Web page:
Paying AP costs distracts from bigger issues
First off, there isn't one person at The Estacada News who can claim to be an expert on K-12 education matters, so it's with more than an ounce of apprehension that we wade into this conversation. But here goes:
The News reports in today's edition that Estacada High School will utilize Measure 98 funding, approved by voters in 2016, with the intention of improving high school graduation rates and also addressing college and career readiness.
Those are good things, considering that Estacada High School's ability to see students all the way through to graduation lags just a smidge behind the state average at 76 percent. That's not the worst in the state, but clearly there's room for improvement.
But how to inspire that improvement is probably the bigger conversation.
We learned through our reporting on the April 11 School Board meeting that plans are in place to use Measure 98 funds for career and technical education programs, college-level educational opportunities and drop-out prevention strategies.
We like the sound of funding programs geared toward students who are not on a college trajectory. And, or course, targeting efforts to prevent drop-outs makes all the sense in the world.
But we do question the benefit of paying the full costs associated with Advanced Placement (AP) tests for students who qualify for free and reduced lunch, or half the cost for all others.
If anything, these dollars would be better spent on students who aren't enrolled in AP classes; those who may want to attend college but who are struggling academically to make the grade in lower-level classes.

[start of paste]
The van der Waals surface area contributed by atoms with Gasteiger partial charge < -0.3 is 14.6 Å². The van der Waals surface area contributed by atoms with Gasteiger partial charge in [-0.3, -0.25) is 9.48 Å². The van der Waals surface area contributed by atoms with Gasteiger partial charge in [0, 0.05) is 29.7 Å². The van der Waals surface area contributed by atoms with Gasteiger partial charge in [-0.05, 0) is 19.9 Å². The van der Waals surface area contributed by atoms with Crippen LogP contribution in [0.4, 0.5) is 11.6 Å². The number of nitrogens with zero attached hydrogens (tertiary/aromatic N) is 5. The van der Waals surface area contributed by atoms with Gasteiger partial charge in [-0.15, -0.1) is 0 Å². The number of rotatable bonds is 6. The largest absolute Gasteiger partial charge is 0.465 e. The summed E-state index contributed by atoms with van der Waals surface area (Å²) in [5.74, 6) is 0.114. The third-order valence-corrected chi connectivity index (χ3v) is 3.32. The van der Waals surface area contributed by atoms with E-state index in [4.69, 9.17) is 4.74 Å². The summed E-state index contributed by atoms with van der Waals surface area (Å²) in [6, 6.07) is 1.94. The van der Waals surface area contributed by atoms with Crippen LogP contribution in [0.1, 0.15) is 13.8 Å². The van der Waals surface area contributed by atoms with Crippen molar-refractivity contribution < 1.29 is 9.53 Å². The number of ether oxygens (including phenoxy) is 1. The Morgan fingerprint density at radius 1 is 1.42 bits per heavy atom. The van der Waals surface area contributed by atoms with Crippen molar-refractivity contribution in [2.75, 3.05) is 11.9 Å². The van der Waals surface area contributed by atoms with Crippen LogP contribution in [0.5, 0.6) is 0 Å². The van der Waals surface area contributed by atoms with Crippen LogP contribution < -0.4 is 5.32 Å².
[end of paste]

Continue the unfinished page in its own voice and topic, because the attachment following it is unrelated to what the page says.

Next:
Think of it this way: If a student is enrolled in AP classes, it seems unlikely that they're planning on dropping out any time soon, and it seems highly likely that they're already on a path toward college. So besides cost, what are you solving?
From a lay person's point of view, it seems to make more sense that the school should direct all — or a big majority — of Measure 98 funds toward intervention with students who are struggling socially or academically to make it to the high school finish line or careers or college.
We like Estacada High School Principal Bill Blevins' idea of a ninth-grade success coach, who will connect with at-risk freshman who are falling behind academically. We also support plans to expand the school's automotive and manufacturing teachers to full-time positions and allowing students to receive college credit for some courses. And we applaud the creation of the high school homework club, where students connect with tutors.
So while we think the money will be misspent if used to pay AP fees for students already destined for graduation and college, we are also optimistic that this plan will pay off in other ways for Estacada High School's academic success.
— Estacada News Publisher Steve Brown
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